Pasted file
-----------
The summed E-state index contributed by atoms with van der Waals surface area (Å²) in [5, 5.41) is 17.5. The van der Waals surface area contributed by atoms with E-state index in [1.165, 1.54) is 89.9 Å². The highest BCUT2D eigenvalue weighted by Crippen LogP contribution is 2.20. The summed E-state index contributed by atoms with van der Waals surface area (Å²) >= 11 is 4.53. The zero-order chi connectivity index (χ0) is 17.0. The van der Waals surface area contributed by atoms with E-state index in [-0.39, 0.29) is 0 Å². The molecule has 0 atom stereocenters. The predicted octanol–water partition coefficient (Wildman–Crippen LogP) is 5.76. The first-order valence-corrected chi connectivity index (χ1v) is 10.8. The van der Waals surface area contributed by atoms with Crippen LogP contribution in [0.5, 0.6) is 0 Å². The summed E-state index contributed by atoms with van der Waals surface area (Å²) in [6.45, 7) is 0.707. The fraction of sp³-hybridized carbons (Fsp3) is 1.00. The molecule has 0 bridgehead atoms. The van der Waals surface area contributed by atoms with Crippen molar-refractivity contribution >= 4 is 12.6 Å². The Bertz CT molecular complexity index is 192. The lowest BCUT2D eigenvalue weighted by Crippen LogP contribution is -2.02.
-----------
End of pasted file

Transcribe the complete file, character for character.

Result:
The summed E-state index contributed by atoms with van der Waals surface area (Å²) in [5, 5.41) is 17.5. The van der Waals surface area contributed by atoms with E-state index in [1.165, 1.54) is 89.9 Å². The highest BCUT2D eigenvalue weighted by Crippen LogP contribution is 2.20. The summed E-state index contributed by atoms with van der Waals surface area (Å²) >= 11 is 4.53. The zero-order chi connectivity index (χ0) is 17.0. The van der Waals surface area contributed by atoms with E-state index in [-0.39, 0.29) is 0 Å². The molecule has 0 atom stereocenters. The predicted octanol–water partition coefficient (Wildman–Crippen LogP) is 5.76. The first-order valence-corrected chi connectivity index (χ1v) is 10.8. The van der Waals surface area contributed by atoms with Crippen LogP contribution in [0.5, 0.6) is 0 Å². The summed E-state index contributed by atoms with van der Waals surface area (Å²) in [6.45, 7) is 0.707. The fraction of sp³-hybridized carbons (Fsp3) is 1.00. The molecule has 0 bridgehead atoms. The van der Waals surface area contributed by atoms with Crippen molar-refractivity contribution >= 4 is 12.6 Å². The Bertz CT molecular complexity index is 192. The lowest BCUT2D eigenvalue weighted by Crippen LogP contribution is -2.02.